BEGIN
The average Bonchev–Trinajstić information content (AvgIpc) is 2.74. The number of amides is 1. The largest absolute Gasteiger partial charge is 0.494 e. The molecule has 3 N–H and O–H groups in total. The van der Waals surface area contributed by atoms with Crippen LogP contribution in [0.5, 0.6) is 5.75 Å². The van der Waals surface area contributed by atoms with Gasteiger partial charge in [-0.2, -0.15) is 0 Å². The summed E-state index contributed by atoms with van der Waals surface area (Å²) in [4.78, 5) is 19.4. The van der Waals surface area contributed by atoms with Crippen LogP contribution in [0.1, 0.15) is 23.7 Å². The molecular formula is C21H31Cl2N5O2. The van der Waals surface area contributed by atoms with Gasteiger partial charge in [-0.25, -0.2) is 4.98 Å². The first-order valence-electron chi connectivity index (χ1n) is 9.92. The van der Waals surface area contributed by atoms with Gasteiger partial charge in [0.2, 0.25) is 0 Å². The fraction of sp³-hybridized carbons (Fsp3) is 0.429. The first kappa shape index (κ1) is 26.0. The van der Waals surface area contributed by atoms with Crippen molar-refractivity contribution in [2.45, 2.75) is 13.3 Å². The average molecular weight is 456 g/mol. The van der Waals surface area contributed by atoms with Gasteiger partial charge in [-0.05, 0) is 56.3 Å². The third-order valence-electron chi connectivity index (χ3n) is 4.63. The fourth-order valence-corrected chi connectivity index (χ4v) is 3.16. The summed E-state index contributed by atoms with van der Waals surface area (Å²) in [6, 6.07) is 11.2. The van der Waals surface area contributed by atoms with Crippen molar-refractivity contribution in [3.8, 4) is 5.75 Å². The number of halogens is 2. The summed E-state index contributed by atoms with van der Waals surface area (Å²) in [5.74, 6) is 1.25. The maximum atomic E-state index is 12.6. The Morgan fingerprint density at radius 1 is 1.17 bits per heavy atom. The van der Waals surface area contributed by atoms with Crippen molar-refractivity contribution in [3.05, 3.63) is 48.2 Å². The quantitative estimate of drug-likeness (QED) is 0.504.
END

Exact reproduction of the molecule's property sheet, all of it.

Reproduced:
The average Bonchev–Trinajstić information content (AvgIpc) is 2.74. The number of amides is 1. The largest absolute Gasteiger partial charge is 0.494 e. The molecule has 3 N–H and O–H groups in total. The van der Waals surface area contributed by atoms with Crippen LogP contribution in [0.5, 0.6) is 5.75 Å². The van der Waals surface area contributed by atoms with Gasteiger partial charge in [-0.2, -0.15) is 0 Å². The summed E-state index contributed by atoms with van der Waals surface area (Å²) in [4.78, 5) is 19.4. The van der Waals surface area contributed by atoms with Crippen LogP contribution in [0.1, 0.15) is 23.7 Å². The molecular formula is C21H31Cl2N5O2. The van der Waals surface area contributed by atoms with Gasteiger partial charge in [-0.25, -0.2) is 4.98 Å². The first-order valence-electron chi connectivity index (χ1n) is 9.92. The van der Waals surface area contributed by atoms with Gasteiger partial charge in [0.2, 0.25) is 0 Å². The fraction of sp³-hybridized carbons (Fsp3) is 0.429. The first kappa shape index (κ1) is 26.0. The van der Waals surface area contributed by atoms with Crippen molar-refractivity contribution in [2.45, 2.75) is 13.3 Å². The average molecular weight is 456 g/mol. The van der Waals surface area contributed by atoms with Gasteiger partial charge in [-0.05, 0) is 56.3 Å². The third-order valence-electron chi connectivity index (χ3n) is 4.63. The fourth-order valence-corrected chi connectivity index (χ4v) is 3.16. The summed E-state index contributed by atoms with van der Waals surface area (Å²) in [6, 6.07) is 11.2. The van der Waals surface area contributed by atoms with Crippen molar-refractivity contribution in [3.8, 4) is 5.75 Å². The number of halogens is 2. The summed E-state index contributed by atoms with van der Waals surface area (Å²) in [5.74, 6) is 1.25. The maximum atomic E-state index is 12.6. The Morgan fingerprint density at radius 1 is 1.17 bits per heavy atom. The van der Waals surface area contributed by atoms with Crippen molar-refractivity contribution in [3.05, 3.63) is 48.2 Å². The quantitative estimate of drug-likeness (QED) is 0.504.